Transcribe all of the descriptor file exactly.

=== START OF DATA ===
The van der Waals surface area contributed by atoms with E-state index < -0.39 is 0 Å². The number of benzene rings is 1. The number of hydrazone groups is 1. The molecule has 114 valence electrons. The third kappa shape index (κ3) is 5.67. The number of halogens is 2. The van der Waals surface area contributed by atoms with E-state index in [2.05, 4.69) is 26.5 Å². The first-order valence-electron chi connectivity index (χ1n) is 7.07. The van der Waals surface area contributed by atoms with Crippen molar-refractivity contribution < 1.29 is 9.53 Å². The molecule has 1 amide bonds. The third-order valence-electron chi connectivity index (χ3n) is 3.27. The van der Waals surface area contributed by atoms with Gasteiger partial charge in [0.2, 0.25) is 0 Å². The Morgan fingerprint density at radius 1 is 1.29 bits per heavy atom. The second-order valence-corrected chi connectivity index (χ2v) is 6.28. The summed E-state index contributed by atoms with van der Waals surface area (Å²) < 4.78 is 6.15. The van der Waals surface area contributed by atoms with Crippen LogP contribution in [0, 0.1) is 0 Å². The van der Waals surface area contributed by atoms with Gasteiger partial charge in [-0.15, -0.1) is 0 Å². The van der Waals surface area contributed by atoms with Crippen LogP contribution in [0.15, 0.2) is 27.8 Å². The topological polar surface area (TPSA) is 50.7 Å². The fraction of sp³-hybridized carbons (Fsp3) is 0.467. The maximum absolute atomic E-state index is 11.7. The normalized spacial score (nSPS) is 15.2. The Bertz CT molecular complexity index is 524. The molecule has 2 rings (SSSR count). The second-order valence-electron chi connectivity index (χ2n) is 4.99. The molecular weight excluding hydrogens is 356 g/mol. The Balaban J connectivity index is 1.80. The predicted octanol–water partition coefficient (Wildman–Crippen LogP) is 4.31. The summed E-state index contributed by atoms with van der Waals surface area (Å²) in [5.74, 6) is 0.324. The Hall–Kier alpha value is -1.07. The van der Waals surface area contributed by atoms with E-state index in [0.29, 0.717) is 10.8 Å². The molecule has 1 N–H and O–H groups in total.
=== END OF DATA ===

The van der Waals surface area contributed by atoms with E-state index < -0.39 is 0 Å². The number of benzene rings is 1. The number of hydrazone groups is 1. The molecule has 114 valence electrons. The third kappa shape index (κ3) is 5.67. The number of halogens is 2. The van der Waals surface area contributed by atoms with E-state index in [2.05, 4.69) is 26.5 Å². The first-order valence-electron chi connectivity index (χ1n) is 7.07. The van der Waals surface area contributed by atoms with Crippen molar-refractivity contribution < 1.29 is 9.53 Å². The molecule has 1 amide bonds. The third-order valence-electron chi connectivity index (χ3n) is 3.27. The van der Waals surface area contributed by atoms with Gasteiger partial charge in [0.2, 0.25) is 0 Å². The Morgan fingerprint density at radius 1 is 1.29 bits per heavy atom. The second-order valence-corrected chi connectivity index (χ2v) is 6.28. The summed E-state index contributed by atoms with van der Waals surface area (Å²) < 4.78 is 6.15. The van der Waals surface area contributed by atoms with Crippen LogP contribution in [0, 0.1) is 0 Å². The van der Waals surface area contributed by atoms with Gasteiger partial charge in [-0.15, -0.1) is 0 Å². The van der Waals surface area contributed by atoms with Crippen LogP contribution in [0.15, 0.2) is 27.8 Å². The topological polar surface area (TPSA) is 50.7 Å². The fraction of sp³-hybridized carbons (Fsp3) is 0.467. The maximum absolute atomic E-state index is 11.7. The normalized spacial score (nSPS) is 15.2. The Bertz CT molecular complexity index is 524. The molecule has 2 rings (SSSR count). The second-order valence-electron chi connectivity index (χ2n) is 4.99. The molecular weight excluding hydrogens is 356 g/mol. The Balaban J connectivity index is 1.80. The predicted octanol–water partition coefficient (Wildman–Crippen LogP) is 4.31. The summed E-state index contributed by atoms with van der Waals surface area (Å²) in [5.74, 6) is 0.324. The Hall–Kier alpha value is -1.07. The van der Waals surface area contributed by atoms with E-state index in [0.29, 0.717) is 10.8 Å². The molecule has 1 N–H and O–H groups in total.